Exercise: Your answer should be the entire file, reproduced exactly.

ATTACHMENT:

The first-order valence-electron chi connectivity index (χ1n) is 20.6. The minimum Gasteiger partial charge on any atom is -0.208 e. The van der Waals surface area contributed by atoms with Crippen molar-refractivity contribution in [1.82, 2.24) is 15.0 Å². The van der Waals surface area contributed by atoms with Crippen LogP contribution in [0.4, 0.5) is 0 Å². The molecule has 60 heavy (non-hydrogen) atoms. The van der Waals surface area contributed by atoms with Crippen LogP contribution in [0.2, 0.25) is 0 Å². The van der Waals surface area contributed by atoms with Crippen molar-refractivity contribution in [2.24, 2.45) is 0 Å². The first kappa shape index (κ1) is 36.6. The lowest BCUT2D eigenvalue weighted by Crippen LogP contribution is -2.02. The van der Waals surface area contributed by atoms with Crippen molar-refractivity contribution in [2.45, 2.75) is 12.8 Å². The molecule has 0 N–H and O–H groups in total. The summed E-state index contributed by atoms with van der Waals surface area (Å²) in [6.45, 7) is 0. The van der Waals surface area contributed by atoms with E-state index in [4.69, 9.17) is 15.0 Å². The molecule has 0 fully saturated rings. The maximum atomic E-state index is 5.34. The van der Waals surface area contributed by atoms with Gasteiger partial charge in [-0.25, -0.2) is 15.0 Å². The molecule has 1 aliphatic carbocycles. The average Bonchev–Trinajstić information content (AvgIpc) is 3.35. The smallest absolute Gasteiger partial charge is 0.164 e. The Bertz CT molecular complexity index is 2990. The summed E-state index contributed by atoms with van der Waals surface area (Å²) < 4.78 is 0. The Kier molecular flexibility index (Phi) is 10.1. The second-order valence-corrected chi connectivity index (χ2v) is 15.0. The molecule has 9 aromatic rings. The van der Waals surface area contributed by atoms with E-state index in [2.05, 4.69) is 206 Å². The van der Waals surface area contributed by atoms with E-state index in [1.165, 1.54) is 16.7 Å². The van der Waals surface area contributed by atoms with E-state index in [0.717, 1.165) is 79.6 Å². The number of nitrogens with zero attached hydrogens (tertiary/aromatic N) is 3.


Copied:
The first-order valence-electron chi connectivity index (χ1n) is 20.6. The minimum Gasteiger partial charge on any atom is -0.208 e. The van der Waals surface area contributed by atoms with Crippen molar-refractivity contribution in [1.82, 2.24) is 15.0 Å². The van der Waals surface area contributed by atoms with Crippen LogP contribution in [0.4, 0.5) is 0 Å². The molecule has 60 heavy (non-hydrogen) atoms. The van der Waals surface area contributed by atoms with Crippen LogP contribution in [0.2, 0.25) is 0 Å². The van der Waals surface area contributed by atoms with Crippen molar-refractivity contribution in [2.24, 2.45) is 0 Å². The first kappa shape index (κ1) is 36.6. The lowest BCUT2D eigenvalue weighted by Crippen LogP contribution is -2.02. The van der Waals surface area contributed by atoms with Crippen molar-refractivity contribution in [2.45, 2.75) is 12.8 Å². The molecule has 0 N–H and O–H groups in total. The summed E-state index contributed by atoms with van der Waals surface area (Å²) in [6.45, 7) is 0. The van der Waals surface area contributed by atoms with E-state index in [4.69, 9.17) is 15.0 Å². The molecule has 0 fully saturated rings. The maximum atomic E-state index is 5.34. The van der Waals surface area contributed by atoms with Gasteiger partial charge in [-0.25, -0.2) is 15.0 Å². The molecule has 1 aliphatic carbocycles. The average Bonchev–Trinajstić information content (AvgIpc) is 3.35. The smallest absolute Gasteiger partial charge is 0.164 e. The Bertz CT molecular complexity index is 2990. The summed E-state index contributed by atoms with van der Waals surface area (Å²) < 4.78 is 0. The Kier molecular flexibility index (Phi) is 10.1. The second-order valence-corrected chi connectivity index (χ2v) is 15.0. The molecule has 9 aromatic rings. The van der Waals surface area contributed by atoms with E-state index in [2.05, 4.69) is 206 Å². The van der Waals surface area contributed by atoms with E-state index in [1.165, 1.54) is 16.7 Å². The van der Waals surface area contributed by atoms with E-state index in [0.717, 1.165) is 79.6 Å². The number of nitrogens with zero attached hydrogens (tertiary/aromatic N) is 3.